By R Carter
The Surgeon General implies that acetaminophen (Tylenol) is equally efficacious to intravenous (IV) opioids for pain relief. Apparently, his comments are based upon, Comparison of the Analgesic Effect of Intravenous Acetaminophen and Morphine Sulfate in Rib Fracture.
If you follow the news on the opioid crisis then at some time you’ve probably come across articles outlining the history of how it began. There are a handful of stories with slightly different details but nearly all include references to papers published in leading medical journals which influenced the medical profession to take a more liberal attitude towards treating pain. Around 1980 or 90, documenting a patient’s pain level was considered the 5th vital sign, viewed as important as blood pressure, heart rate, respiratory rate and temperature.
All that effort and forward progress on treating pain has come under attack since 2010 because of the rising death rate associated with opioids. Armed with nothing more than coroner reports and the number of prescriptions written, public health rushed to judgement and proclaimed the death rate was due an excessively liberal prescribing of opioids.
Not too long after that these same medical journals began publishing letters from experts claiming that opioids were no more effective at treating pain than drugs such as aspirin and acetaminophen, sitting case studies using population groups which used a small number of participants, usually less than 100 patients.
As any honest and respectable healthcare provider knows, it takes research involving hundreds of thousands of patients before such evidence can become significant enough to change a well-established treatment paradigm.
Anti-opioid proponents use case studies done with just a few hundred participants, in their anti-opioid rhetoric as a means of swaying the views of other healthcare professionals and the public, while at the same time condemning such case studies which are pro-opioid, it’s hypocritical. This is what happens when men of science hide behind their credentials and become ideological, political agents as opposed to rational and objective healthcare providers. It’s a sad state of affairs for healthcare and a cancer on American society for those who sell themselves out for such so called ideals. The continued misdirection and anti-opioid rhetoric has led to denial of care for thousands of patients, some who have cancer as cited in this article on Pain News Network.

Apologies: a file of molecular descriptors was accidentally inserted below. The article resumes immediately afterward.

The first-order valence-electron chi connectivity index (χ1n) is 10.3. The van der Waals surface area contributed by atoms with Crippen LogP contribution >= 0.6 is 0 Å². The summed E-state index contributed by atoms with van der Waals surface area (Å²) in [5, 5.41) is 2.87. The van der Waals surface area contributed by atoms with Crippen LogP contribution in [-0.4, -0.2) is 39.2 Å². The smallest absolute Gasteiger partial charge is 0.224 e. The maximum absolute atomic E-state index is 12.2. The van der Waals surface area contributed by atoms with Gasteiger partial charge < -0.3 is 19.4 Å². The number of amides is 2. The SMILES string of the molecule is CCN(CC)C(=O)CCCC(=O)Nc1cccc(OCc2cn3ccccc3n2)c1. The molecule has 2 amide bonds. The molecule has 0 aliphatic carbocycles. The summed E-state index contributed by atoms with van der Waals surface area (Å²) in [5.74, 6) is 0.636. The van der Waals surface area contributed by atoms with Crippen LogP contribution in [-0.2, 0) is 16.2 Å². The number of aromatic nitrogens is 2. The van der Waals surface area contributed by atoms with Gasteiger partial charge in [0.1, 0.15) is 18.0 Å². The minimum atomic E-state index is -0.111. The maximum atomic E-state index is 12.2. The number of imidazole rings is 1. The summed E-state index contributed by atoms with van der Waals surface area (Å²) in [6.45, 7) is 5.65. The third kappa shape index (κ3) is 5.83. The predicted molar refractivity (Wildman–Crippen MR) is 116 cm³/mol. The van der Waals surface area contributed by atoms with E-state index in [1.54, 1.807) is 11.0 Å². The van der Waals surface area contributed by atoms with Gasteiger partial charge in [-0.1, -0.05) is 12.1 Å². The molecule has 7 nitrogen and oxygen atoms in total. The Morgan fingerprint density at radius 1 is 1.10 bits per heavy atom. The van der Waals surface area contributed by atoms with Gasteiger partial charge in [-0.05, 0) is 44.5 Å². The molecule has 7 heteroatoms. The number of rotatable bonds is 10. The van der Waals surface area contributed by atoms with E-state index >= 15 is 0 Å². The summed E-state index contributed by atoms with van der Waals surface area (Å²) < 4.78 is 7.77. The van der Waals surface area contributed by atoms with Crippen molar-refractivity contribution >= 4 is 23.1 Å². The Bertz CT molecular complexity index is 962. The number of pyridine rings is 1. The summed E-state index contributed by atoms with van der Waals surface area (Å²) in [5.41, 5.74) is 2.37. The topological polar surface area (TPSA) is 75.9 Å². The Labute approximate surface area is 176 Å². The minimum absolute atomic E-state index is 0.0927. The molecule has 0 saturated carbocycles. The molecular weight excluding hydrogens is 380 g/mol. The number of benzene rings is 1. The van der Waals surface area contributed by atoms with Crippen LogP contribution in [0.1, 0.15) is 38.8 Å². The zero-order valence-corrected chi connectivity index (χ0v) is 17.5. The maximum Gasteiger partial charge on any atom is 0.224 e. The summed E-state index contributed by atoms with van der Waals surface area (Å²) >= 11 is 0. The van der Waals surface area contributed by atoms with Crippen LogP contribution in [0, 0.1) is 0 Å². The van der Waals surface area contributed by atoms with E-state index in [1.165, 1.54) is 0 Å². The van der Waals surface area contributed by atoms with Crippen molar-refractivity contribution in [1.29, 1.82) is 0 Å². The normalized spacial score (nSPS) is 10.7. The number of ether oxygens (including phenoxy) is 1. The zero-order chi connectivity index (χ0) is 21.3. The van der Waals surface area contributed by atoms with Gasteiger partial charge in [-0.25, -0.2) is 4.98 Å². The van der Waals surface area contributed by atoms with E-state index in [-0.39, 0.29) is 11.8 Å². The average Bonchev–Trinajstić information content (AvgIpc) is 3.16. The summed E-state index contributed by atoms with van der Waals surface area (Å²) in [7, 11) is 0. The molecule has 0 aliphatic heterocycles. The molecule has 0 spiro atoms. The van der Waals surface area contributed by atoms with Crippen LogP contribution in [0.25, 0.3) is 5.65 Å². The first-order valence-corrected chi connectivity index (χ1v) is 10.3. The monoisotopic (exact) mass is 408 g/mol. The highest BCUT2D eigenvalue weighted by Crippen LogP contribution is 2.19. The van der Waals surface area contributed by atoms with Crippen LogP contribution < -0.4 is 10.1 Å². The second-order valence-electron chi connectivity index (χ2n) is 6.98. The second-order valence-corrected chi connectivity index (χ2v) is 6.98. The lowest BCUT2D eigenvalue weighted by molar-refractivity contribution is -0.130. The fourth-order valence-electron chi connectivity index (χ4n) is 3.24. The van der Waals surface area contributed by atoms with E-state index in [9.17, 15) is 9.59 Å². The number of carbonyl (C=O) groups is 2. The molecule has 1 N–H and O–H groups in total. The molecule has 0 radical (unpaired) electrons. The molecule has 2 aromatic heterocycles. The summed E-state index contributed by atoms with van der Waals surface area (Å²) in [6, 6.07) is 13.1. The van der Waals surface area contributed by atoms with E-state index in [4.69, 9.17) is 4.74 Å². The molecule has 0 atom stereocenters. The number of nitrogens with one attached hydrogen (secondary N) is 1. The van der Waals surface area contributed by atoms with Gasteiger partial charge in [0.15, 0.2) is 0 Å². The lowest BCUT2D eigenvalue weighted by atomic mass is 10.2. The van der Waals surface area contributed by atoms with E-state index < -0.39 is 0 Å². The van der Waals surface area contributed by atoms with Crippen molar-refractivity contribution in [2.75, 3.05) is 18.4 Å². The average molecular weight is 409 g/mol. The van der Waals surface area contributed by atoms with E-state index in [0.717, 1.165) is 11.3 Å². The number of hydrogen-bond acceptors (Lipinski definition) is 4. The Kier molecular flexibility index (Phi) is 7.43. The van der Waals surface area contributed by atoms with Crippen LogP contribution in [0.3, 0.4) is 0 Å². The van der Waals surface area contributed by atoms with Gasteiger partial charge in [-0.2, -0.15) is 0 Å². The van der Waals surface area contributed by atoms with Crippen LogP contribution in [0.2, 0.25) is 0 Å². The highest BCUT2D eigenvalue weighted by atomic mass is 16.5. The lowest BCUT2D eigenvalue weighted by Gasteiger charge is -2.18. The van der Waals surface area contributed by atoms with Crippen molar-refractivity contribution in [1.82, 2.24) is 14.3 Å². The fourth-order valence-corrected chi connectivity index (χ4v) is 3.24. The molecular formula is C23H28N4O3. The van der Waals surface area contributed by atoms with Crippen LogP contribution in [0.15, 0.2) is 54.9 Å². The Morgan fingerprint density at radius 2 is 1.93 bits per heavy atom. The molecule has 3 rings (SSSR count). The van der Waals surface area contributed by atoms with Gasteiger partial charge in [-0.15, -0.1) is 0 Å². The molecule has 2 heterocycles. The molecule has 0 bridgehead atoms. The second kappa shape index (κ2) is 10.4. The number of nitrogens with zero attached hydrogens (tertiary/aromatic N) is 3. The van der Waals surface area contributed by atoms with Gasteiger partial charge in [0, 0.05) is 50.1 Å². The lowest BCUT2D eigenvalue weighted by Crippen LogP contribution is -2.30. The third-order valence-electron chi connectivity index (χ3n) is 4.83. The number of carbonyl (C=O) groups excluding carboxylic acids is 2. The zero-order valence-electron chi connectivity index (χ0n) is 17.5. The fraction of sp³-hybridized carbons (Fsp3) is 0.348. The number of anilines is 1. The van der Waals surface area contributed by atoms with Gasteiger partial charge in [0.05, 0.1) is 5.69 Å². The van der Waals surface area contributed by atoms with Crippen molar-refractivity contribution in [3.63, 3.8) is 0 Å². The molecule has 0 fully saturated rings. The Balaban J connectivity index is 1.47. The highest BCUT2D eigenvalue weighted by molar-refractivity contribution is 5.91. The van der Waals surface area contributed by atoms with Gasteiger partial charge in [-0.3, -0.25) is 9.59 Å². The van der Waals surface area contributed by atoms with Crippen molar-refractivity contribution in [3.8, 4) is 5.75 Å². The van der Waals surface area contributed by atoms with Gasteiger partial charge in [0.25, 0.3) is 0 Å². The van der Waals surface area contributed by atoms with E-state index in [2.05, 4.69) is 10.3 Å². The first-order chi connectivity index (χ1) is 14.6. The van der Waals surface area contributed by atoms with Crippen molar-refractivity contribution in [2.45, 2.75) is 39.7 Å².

It represents what happens when our chief medical officer, the US Surgeon General, becomes a politician and not a medical professional. Using his medical degree as a pedigree for bad science, betraying the trust of the American people rather trusting their ability to understand the details of what’s at stake and letting them choose rather than having their choices limited by false claims and misdirection.
Healthcare professionals must follow a legal president called informed consent before treating a patient, to ensure the patient is fully informed of all options and possible outcomes before choosing a course of action. Apparently our chief medical officer for the country is above this requirement in his current blanket endorsement for not using opioids.
Fortunately we live in a democracy where it takes the consensus of thousands of medical professionals before such comments become the standards of care. I pray that is enough to thwart the betrayal of the public trust by those who no longer believe in full disclosure or a patient’s right to choose and have control over their own bodies.